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15 gaquiere Irene May 29, 2013 at 12:00

hi! since three year we are trying to grow the yams but we they always got frozen, could you please help us? thank you! we loved your clips.

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16 Adrienne June 4, 2013 at 12:27

These yam plants came from bulbils that resemble yam A. The stems are thicker and seem square. The vines climb as “Z” form. BUT the leaves are only single!! I had them ready to plant, but re-read your article, and now am ready to trash them. Are these some sort of cross-polinated hybrids?
Help!

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17 Green Deane June 4, 2013 at 17:01

Young winged yams vines start out with single leaves then later double up.

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18 Adrienne June 4, 2013 at 12:31

I forgot to mention that they came from the section of the garden that I had yam A growing, I picked off the bulbils myself in the winter, and a few of the bulbils have produced double-leaf vines.

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19 art smuth June 21, 2013 at 20:13

i have a plant that looks like this but has orange yellow flowers – are there any flowers on Dioscorea spp and if so what color are they?

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20 Green Deane June 23, 2013 at 19:00

Dioscorea so have flowers but they are small and irrelevant.

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21 Lynn June 28, 2013 at 15:24

Where can I get the seed for the D. alata to grow? I read on a website it is poisonous. You mention “When under cultivation the D. alata is usually left to cure for a week after it is dug up”, what do you mean by cure? I tried searching the web but they only provided wild yam, I believe that is the Yam C you mentioned above.

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22 Green Deane June 28, 2013 at 15:30

Usually one does not grow the yams from seed but rather from the air bulbils. Many root vegetables are left to sit out of the sun for a week after being dug up. Sweet potato are for example. Some yam’s have roots and air bulbils that are toxic. I have written about them extensively. I think you will find you answers in those three articles; Yam A, Yam B, Yam C. As for finding the air bulbils of Yam A, it depends on where you live.

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23 Jessica Wessels July 10, 2013 at 22:37

Hello Green Deane, Thank you so much for the great read. I would like to ask you a question regarding the Dioscorea batatas. I want to buy from a company that sells the vine and they claim “The wild yam has edible root tubers as well as tiny edible tubers on the vines in the fall.” And I take it from your article here that they are not in the Dioscorea alata. Could they perhaps be mistaken on their claim that the tiny tubers on the vines are edible? Also, I would like your opinion on the Dioscorea batatas if you have any please. :::Big Hugs:::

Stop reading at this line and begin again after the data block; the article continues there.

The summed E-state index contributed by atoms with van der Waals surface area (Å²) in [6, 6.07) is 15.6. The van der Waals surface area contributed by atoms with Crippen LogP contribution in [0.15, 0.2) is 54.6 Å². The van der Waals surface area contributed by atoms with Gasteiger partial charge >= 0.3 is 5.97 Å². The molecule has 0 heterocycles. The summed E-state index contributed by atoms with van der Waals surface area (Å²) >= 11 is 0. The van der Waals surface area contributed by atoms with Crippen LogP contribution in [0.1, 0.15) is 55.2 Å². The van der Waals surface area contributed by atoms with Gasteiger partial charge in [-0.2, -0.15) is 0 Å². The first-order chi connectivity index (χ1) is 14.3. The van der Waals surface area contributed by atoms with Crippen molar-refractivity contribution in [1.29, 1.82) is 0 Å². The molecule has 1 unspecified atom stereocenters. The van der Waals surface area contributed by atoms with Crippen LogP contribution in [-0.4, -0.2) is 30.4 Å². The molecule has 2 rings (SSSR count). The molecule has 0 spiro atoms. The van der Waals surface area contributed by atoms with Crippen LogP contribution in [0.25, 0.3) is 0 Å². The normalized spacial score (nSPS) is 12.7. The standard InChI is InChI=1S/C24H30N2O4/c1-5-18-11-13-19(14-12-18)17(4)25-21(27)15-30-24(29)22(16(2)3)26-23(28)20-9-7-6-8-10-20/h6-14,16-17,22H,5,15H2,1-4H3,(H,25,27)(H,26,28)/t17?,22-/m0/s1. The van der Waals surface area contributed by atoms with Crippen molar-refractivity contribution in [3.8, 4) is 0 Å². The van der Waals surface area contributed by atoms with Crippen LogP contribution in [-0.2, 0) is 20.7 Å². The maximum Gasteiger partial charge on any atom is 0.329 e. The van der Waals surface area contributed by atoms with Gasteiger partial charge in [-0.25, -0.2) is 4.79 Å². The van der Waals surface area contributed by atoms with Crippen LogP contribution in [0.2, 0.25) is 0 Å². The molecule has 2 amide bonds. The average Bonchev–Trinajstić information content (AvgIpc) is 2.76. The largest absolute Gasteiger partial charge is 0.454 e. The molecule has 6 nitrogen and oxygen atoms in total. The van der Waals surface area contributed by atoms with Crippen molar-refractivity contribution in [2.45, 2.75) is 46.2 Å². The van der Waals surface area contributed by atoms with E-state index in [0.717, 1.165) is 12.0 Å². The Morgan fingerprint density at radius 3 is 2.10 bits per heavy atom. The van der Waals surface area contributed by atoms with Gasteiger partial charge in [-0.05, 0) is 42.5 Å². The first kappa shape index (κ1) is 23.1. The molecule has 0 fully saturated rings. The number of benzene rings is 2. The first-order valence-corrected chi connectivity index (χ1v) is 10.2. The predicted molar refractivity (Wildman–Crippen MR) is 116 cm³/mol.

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24 Green Deane July 11, 2013 at 05:04

D. batatas is just another name for the plant on my site called Yam C.

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25 Toks Sho September 17, 2013 at 01:39

Hello,

I’m quite excited to see such extensive research into yam. Do you know if D. Alata will grow around Houston?

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26 Green Deane October 1, 2013 at 19:33

If the ground does not freeze it might.

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27 Brenda Zhao January 23, 2014 at 16:35

Hi, my name is Brenda.
Could you please give me some informations about where and how to buy this D. alata yam? Thank you!

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28 Green Deane January 23, 2014 at 20:20

It is the yam you can buy in Malaysian or Hispanic markets. It is just the escaped version of the cultivated one.

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29 Brenda Zhao January 23, 2014 at 21:21

Thank you!

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30 Kathy S February 2, 2014 at 12:30

I purchased a big wet bob of d. Alata at the farmers market yesterday. Im letting it dry a bit and will try cooking in a few days. I’d also like to propagate from this big root. Do you think I can start new plants from the toes, rather than the bulbils?

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31 Green Deane February 2, 2014 at 17:10

Yes, you can. Plant them in good soil around tax day.

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32 Kathy S June 4, 2014 at 15:36

Just reporting back that my little purple toes are now beautiful purple-stemmed vines. The yam was rather bland when we ate it, but a beautiful color.